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Int J Sports Med. 2010 Jun;31(6):402-9. doi: 10.1055/s-0030-1249620. Epub 2010 Apr 26.

Physiological responses to shuttle repeated-sprint running.

Author information

1
Faculté des sciences du sport, Laboratoire de Recherche Adaptations Réadaptations, Amiens, France. martin.buchheit@u-picardie.fr

Abstract

This study investigated the influence of 180 degrees changes of direction during a repeated-sprint running test on performance, cardiorespiratory variables, muscle deoxygenation and post-exercise blood lactate ([La] (b)) levels. Thirteen team-sport athletes (22+/-3 yr) performed 6 repeated maximal sprints with (RSS, 6 x[2 x 12.5 m]) or without (RS, 6 x 25 m) changes of direction. Best and mean running time, percentage speed decrement (%Dec), pulmonary oxygen uptake ( V O (2)), vastus lateralis deoxygenation (Hb (diff)) and [La] (b) were calculated for each condition. Best and mean times for both protocols were largely correlated (r =0.63 and r =0.78, respectively), and were 'ALMOST CERTAINLY' higher for RSS compared with RS (e. g., 5.30+/-0.17 vs. 4.09+/-0.17 s for mean time, with the qualitative analysis revealing a 100% chance of RSS time being greater than RS). In contrast, %Dec was 'POSSIBLY' lower for RSS (2.6+/-1.2 vs. 3.2+/-1.3%, with a 79% chance of a real difference). Compared with RS, V O (2) (40.4+/-4.2 vs. 38.9+/-3.8 mL x min (-1) x kg (-1), with a 90% chance of a real difference) and [La] (b) (10.0+/-1.7 vs. 9.3+/-2.4 mmol.L (-1), with a 70% chance of a real difference) were 'POSSIBLY' higher. Conversely, there were no differences in Hb (diff) (11.5+/-3.2 vs. 10.9+/-3.0 microM, with the comparison rated as 'UNCLEAR'). To conclude, the present results suggest that the ability to repeat sprints can be considered as a general quality. They also suggest that repeated shuttle sprints might be an effective training practice for eliciting a greater systemic physiological load, but perhaps not a greater loading of the vastus lateralis.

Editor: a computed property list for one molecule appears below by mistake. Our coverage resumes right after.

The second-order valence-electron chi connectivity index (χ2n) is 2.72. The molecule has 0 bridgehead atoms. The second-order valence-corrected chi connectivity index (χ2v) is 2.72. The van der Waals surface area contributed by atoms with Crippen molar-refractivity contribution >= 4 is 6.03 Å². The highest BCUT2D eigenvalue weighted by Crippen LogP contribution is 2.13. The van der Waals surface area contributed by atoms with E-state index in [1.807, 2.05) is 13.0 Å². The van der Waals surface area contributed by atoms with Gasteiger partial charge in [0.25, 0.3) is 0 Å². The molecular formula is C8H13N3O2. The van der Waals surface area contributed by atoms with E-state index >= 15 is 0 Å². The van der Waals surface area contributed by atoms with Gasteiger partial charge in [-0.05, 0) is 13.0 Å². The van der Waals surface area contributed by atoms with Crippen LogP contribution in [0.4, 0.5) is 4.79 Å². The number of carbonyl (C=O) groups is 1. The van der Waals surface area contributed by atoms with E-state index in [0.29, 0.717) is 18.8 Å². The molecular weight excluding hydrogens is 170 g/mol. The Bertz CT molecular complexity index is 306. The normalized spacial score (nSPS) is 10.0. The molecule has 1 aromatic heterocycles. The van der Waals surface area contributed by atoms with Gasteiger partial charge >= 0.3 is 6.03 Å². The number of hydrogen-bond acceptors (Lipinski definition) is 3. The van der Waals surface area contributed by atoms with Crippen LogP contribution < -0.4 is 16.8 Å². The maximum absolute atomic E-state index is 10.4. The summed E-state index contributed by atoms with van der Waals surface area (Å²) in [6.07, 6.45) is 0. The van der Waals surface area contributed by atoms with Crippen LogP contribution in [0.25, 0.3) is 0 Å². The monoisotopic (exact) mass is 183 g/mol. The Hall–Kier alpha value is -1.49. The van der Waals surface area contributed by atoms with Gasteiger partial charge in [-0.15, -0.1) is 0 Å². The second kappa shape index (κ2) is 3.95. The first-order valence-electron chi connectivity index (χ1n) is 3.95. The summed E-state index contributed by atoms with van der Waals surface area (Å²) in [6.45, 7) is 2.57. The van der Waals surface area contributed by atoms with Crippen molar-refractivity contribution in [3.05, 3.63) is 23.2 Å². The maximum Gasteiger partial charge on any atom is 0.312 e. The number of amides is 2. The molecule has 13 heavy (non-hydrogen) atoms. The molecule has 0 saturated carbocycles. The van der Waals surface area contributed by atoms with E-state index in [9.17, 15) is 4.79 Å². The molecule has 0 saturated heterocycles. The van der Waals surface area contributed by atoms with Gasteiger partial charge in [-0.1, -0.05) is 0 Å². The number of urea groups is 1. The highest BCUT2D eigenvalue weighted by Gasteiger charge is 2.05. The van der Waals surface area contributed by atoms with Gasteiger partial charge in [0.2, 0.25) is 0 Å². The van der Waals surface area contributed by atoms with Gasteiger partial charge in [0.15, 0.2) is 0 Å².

PMID:
20422503
DOI:
10.1055/s-0030-1249620
[Indexed for MEDLINE]

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